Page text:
‘Intelligent Lockdown’

Unable to withstand the rising global panic, the Dutch government on March 16th 2020 announced an “intelligent” lockdown, a phrase coined by Prime Minister Mark Rutte.

Dutch society came to a halt. Offices, shops, restaurants and bars, libraries, sport facilities, as well as daycare centers, schools and universities were closed. The closure of schools was unexpected since the government’s official advisory group, the medics-dominated Outbreak Management Team (OMT), advised against it, for a school closure would have a minimal effect on the spread of the coronavirus.

A reconstruction of events showed that the main reason the Dutch government closed schools was that the educational field started to panic about keeping schools open. Closing schools was a political decision to follow the panic, not a medical decision. Schools supposedly closed for three weeks. Three weeks became three months. Research by The University of Oxford (Engzell, et al. 2021) shows that during the first wave the average Dutch student learned next to nothing during homeschooling. Moreover, students whose parents were not well-educated suffered up to 60% more learning losses.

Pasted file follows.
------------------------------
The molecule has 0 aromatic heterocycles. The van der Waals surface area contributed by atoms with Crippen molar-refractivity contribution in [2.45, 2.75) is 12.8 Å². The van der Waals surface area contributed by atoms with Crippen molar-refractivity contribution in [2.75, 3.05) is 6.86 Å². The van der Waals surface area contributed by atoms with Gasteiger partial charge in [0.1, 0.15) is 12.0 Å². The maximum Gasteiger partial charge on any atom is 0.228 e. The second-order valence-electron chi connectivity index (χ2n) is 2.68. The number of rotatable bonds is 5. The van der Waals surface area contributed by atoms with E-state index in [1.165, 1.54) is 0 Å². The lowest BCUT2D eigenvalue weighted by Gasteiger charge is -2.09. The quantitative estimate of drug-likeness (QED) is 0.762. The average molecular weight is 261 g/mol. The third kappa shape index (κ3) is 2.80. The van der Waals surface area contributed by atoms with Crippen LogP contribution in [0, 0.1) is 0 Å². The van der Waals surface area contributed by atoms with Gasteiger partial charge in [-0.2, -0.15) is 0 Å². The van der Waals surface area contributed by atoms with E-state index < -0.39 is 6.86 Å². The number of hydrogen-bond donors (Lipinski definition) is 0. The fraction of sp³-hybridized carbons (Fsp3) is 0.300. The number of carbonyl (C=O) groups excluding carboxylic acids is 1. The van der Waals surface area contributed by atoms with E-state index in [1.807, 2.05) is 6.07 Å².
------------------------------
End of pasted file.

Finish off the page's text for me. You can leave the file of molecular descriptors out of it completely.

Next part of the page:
School Closure ‘No Effect’

According to the Dutch equivalent of Fauci – Jaap van Dissel, chief scientist of the Dutch Health Agency (RIVM) and chairman of the Dutch OMT – the closure of schools in the spring of 2020 had “no effect.” Media, experts and politicians paid no attention to evidence though. Children were portrayed as ‘virus factories’ and schools were depicted as ’unsafe’ environments. Fear had a strong grip on the field of education and teaching unions exaggerated the risks of teachers in schools resulting in a drastic increase in safety demands.

The data was clear that not only did children not run any significant risk, but also that there was ‘no evidence that children play an important role in SARS-CoV-2 transmission.’ Still, a second lockdown would hit children. That second lockdown – now called a ‘hard lockdown’ – was announced on December 15th 2020. Schools closed again, this time advised by the OMT who had increased the number of areas it deemed itself expert on, on the basis of models, of course, proving Martin Kulldorff’s point that lab scientists are no public health scientists.

Dutch minister of Health Hugo de Jonge caused a stir by explaining this intervention was meant to coerce parents to stay at home. The international children’s rights organization KidsRights harshly criticized this policy: “The Netherlands has set a bad example internationally by closing schools during the corona pandemic to keep parents at home.” This children’s rights organization concluded that children were not a priority in Dutch corona policy and warned for the possible consequences.